Month: August 2015

How to End Hunger in Developing Countries? Help Their Governments Collect Taxes

Photo Credit: UN Second in a series by Steven Damiano (LBJ MGPS Graduate) covering his internship at Bread for the World Institute. This summer, at the Bread for the World Institute, I researched a topic not typically associated with international development: taxation. The subject may seem far from the realm of Bread for the World’s mission of combating hunger, but the connection is a sensible one. Public goods, social safety programs, and other services necessary to transform economies and bring people out of hunger hinge on a government’s ability to spend collected tax revenues. Proper taxation creates effective states, which, in turn, enable development....

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Are the Sustainable Development Goals Actually Sustainable?

Photo Credit: UN Second in a series by Beatrice Halbach (LBJ MPAff Student) covering her internship at the Organization for Economic Cooperation and Development (OECD). Earlier this month, heads of state, ministers and representatives of major international organizations involved in development met in Addis Ababa, Ethiopia to discuss how to finance the post-2015 development agenda, which will replace the Millennium Development Goals (MDGs) framework this September. To confirm their commitment to financing for development, the heads of state and government representatives signed a 38-page document, the Addis Ababa Action Agenda, which details the priorities of the new development agenda and identifies the major...

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Collaboration in International Development

First in a series by Alexandra Noble (LBJ MGPS Student) covering her internship at InterAction. One of the challenges of international development is the fragmented nature in which it takes place. Since it is difficult for international non-governmental organizations (INGOs) to communicate with one another on the ground, there is often duplication of projects and wasted resources. Organizations try to reinvent the wheel out in the field instead of learning from their colleagues or from other INGOs on best practices and effective development strategies. I find this issue fascinating and frustrating. Besides reading about it in classes at the LBJ School...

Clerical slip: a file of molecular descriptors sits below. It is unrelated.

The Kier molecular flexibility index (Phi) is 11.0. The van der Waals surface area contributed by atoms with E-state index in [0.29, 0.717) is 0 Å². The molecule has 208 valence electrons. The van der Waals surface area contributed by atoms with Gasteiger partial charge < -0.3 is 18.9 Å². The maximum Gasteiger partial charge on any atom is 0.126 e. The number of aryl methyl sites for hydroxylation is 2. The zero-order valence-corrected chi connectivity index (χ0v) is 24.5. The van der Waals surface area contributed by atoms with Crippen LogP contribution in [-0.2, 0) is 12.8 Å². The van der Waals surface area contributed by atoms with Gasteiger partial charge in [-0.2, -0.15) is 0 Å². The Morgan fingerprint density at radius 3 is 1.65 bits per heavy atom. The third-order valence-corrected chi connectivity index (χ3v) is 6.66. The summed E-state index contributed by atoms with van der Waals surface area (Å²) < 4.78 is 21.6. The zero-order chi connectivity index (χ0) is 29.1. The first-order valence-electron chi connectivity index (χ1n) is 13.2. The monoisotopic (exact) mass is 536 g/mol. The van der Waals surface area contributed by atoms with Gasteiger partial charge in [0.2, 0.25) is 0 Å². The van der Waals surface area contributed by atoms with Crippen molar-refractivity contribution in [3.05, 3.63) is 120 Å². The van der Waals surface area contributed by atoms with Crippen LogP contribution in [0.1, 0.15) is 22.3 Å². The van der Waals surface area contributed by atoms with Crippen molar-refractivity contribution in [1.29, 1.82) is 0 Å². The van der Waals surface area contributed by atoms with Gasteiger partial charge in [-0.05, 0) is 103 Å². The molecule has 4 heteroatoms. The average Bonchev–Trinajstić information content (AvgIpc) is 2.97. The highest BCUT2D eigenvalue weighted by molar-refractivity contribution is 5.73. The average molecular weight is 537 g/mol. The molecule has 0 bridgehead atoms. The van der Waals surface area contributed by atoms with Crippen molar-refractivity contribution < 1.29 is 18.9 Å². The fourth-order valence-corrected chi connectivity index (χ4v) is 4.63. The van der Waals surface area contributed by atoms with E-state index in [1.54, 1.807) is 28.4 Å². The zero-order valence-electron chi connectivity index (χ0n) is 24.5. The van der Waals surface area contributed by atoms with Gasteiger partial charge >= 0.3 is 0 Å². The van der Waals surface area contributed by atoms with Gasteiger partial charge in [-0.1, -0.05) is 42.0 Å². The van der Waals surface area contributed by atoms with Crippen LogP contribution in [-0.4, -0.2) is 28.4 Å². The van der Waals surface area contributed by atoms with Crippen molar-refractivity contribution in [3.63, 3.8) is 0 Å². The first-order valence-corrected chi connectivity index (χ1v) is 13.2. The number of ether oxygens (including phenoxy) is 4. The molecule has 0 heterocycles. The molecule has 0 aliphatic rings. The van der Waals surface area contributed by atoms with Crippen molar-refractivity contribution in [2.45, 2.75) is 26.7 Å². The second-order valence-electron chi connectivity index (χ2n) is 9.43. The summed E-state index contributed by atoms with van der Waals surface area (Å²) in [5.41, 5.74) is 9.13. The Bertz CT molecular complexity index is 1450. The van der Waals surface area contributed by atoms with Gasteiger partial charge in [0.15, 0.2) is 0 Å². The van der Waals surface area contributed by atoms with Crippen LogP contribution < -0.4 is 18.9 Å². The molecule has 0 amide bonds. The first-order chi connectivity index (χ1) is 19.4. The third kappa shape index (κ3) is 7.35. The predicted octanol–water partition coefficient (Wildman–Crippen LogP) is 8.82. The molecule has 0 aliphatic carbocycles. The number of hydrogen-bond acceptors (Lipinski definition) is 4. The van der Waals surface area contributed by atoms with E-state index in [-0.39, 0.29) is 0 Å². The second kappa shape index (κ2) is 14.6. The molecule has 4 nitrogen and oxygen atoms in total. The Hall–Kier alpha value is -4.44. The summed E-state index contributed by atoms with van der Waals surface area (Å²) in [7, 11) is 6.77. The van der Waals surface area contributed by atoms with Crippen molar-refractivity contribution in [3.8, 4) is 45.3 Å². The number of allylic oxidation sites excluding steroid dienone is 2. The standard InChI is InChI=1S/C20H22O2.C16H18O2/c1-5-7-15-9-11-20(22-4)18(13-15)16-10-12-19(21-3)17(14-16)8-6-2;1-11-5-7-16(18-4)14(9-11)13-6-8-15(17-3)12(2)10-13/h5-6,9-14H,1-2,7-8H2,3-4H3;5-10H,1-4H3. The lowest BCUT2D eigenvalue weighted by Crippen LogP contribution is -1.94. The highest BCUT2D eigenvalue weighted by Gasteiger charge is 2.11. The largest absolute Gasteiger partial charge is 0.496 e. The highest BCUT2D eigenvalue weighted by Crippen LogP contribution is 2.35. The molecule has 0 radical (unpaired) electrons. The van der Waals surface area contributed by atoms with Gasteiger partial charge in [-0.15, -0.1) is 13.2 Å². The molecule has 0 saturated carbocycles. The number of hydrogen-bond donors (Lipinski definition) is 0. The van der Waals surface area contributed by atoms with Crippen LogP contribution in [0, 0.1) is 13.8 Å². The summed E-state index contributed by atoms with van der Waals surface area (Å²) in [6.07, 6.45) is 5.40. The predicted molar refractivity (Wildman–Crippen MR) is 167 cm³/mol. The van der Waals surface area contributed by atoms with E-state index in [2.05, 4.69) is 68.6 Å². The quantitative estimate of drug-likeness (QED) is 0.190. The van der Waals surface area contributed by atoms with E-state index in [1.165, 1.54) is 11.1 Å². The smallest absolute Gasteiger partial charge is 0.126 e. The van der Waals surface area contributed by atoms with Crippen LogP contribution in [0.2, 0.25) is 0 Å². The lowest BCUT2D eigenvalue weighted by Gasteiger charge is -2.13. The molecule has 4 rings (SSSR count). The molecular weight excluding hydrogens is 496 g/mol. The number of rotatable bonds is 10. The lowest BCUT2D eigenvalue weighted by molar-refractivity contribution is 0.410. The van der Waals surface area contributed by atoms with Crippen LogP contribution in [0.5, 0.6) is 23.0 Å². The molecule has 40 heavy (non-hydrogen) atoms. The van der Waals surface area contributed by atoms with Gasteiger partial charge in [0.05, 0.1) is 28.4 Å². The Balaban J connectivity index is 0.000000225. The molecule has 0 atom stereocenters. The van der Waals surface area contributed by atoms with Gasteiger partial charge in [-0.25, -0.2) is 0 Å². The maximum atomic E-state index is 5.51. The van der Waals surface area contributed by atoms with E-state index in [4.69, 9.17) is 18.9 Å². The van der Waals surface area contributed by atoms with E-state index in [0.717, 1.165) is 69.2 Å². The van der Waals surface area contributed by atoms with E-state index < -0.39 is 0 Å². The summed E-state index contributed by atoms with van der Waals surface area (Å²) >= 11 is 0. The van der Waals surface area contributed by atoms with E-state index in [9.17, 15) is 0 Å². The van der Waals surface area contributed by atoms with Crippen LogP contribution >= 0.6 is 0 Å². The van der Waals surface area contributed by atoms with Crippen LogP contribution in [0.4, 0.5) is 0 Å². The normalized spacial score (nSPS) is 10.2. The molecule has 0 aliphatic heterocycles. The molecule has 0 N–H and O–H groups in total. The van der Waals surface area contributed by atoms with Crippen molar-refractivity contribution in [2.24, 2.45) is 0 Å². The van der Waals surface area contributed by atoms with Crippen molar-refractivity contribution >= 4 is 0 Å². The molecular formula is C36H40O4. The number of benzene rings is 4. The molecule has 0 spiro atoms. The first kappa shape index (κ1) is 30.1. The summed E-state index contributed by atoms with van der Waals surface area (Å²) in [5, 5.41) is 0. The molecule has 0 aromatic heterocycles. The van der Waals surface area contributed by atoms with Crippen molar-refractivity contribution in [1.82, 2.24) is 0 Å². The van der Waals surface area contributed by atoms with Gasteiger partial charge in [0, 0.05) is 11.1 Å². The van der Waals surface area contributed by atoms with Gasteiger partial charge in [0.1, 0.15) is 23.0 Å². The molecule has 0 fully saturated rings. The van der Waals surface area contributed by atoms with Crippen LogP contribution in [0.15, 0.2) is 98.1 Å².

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The Wildlife Conservation Society and the Battle to Protect Iconic Species

First in a series by Leo Carter (LBJ MGPS Student) covering his internship at the Wildlife Conservation Society. The Wildlife Conservation Society (WCS), founded in 1895 in New York City, achieved its first major success when it helped to save the American Bison from extinction. Since then, aside from managing the zoos and aquariums of New York City, the organization has expanded to 500 conservation projects in 60 countries with the ambitious goal of protecting 50% of the world’s biodiversity. What makes WCS unique among wildlife NGOs is that its activist and lobbying divisions are directly supported by a strong base of scientists and conservationists in...

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Overcoming the Status Quo in Food Aid: Coalition Building at Bread for the World

Photo Credit: Todd Post/Bread for the World First in a series by Steven Damiano (LBJ MGPS Graduate) covering his internship at Bread for the World Institute. In the policy world, we often assume that if we use strong analysis to produce smart policy recommendations, legislators will see the benefits of our ideas and implement them. However, the reality is far more complex and good ideas, even ones that are coupled with a strong moral imperative, can struggle to gain traction. This is where coalition building, research, and advocacy become crucial. This summer I interned at the Bread for the World Institute, the research arm of Bread for the World...

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